Tent spots are $11.67 although when I originally researched the campground people were saying $7.00/night. The lake is right at the campground and depending on where you pick your spot, you can have a view of the lake. The butte can be seen from pretty much every tent spot. Decent sized campground overall. Outhouses were clean and campground host was really nice.
Our family had a great experience staying over the 4th July. We had a issue with our trailer jack not working properly when we first pulled in, the gentlemen working were more then happy to lend a hand. The kids loved the pool and the game room, will definitely come again.
We stayed is lot 25. It was next to the lake. So nice. The only thing I would say to any one looking to stay at this lot is make sure it doesn’t rain. It rained both night we were there the tent turned in to a waterbed at night. We could live with that. It was so nice there the hiking my daughter really enjoyed it as well.
Simple campgrounds in Wind Cave National Park. The campground was well maintained and in great condition. The location can't be best as you're only 1 mile from the visitor's center and central to the park.
There is a hiking path nearby that gets you up so you can view the amazing area surrounding you. We heard lots of animals through the night and loved it.
Our only complaint was that the lights from the very simple bathrooms were so bright at night they ruined our night vision. Do not choose a site near the bathrooms.
We stayed at site 120 and had good views of the lake. Short walk to the toilet which did not have running water but that was expected. Our site was a little slanted, but we found a spot nearby to play bocce ball. It rained our whole trip and I forgot to take pictures.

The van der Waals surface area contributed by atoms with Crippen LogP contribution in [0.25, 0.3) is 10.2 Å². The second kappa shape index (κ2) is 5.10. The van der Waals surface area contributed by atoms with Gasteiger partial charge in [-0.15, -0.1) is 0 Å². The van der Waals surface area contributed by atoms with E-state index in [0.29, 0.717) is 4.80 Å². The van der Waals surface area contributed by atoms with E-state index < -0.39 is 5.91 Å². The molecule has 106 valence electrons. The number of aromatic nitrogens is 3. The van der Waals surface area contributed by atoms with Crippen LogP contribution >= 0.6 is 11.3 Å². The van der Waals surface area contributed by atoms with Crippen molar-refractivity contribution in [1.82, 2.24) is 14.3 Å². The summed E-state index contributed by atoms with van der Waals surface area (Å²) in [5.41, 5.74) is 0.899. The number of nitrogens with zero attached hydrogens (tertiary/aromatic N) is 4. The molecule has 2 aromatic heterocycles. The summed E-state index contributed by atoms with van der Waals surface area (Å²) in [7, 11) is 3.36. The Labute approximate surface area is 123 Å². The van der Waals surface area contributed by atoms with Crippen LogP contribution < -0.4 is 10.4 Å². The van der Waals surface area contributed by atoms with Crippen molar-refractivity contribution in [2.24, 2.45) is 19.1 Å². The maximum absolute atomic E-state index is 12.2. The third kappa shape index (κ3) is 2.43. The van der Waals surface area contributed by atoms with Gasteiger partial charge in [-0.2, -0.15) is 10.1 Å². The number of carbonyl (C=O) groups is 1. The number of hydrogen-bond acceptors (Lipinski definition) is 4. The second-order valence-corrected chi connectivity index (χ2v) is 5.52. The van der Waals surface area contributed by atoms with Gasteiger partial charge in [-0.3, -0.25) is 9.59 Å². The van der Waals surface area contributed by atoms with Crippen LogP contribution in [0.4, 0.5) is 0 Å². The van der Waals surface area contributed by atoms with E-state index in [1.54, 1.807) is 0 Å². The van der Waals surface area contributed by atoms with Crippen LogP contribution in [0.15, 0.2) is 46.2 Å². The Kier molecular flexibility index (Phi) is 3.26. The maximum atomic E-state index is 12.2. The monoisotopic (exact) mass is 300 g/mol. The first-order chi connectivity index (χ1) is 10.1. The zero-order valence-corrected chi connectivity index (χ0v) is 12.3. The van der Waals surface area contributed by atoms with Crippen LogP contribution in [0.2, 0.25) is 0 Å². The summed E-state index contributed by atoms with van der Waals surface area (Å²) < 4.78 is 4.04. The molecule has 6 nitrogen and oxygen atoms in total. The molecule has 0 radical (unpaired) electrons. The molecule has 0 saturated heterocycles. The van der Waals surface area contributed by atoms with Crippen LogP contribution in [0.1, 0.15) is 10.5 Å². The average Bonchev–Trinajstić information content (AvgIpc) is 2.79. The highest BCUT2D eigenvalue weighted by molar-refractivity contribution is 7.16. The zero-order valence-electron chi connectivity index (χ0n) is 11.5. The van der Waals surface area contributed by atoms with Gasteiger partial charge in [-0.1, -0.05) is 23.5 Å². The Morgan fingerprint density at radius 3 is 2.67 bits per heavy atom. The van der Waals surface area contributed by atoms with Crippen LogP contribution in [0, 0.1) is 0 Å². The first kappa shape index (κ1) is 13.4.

This National Forest campground is directly across the 2-lane "highway" from Custer State Park, a beautiful park with several campgrounds, vintage lodges and cabins, lovely small lakes and plenty of opportunities to see wildlife (we saw bison -- of course! -- mountain goats, wild burros, deer, and turtles). Bismarck Lake campground is small and quiet (except for generators until 10 pm --- grrrr!) with several really beautiful sites. There is water and the vault toilets were super clean. We were in Site 2, one of the worst (right next to the campground road with a slope down to the picnic table/fire pit), but it was still pretty nice. The best sites are 4, 5 and 8 which all have lake views; 6 and 7 which are next to each other on a large rock outcrop, with graded sites for tents -- they are close together though; and 21 (20 on one map) which is in a meadow all by itself (the Recreation.gov and Forest Service maps of the campground have numbered the sites differently; both show site 8 on the wrong side of the road). There is a good graded path down to the lake, a sweet bridge over the dammed part of it, and a boardwalk around one side of it. The lake is gorgeous -- so beautiful at dusk. Across the highway in Custer State Park is Stockade Lake, which has its own little beach and a playground. Stockade Lake South Campground has free showers (you have to pay a $20-per-car one-time fee to get into and use any/all the facilities in Custer State Park -- totally worth it as there is so much to do!). Mt. Rushmore is just over a half-hour away; the Badlands are about 1 1/2 hours. Custer is a pretty cute little town (as opposed to Keystone, near Mt. Rushmore, which is a true tourist trap) with a good little grocery store (Lynn's DakotaMart) and an Ace Hardware, as well as a GREAT pie shop/bakery/cafe.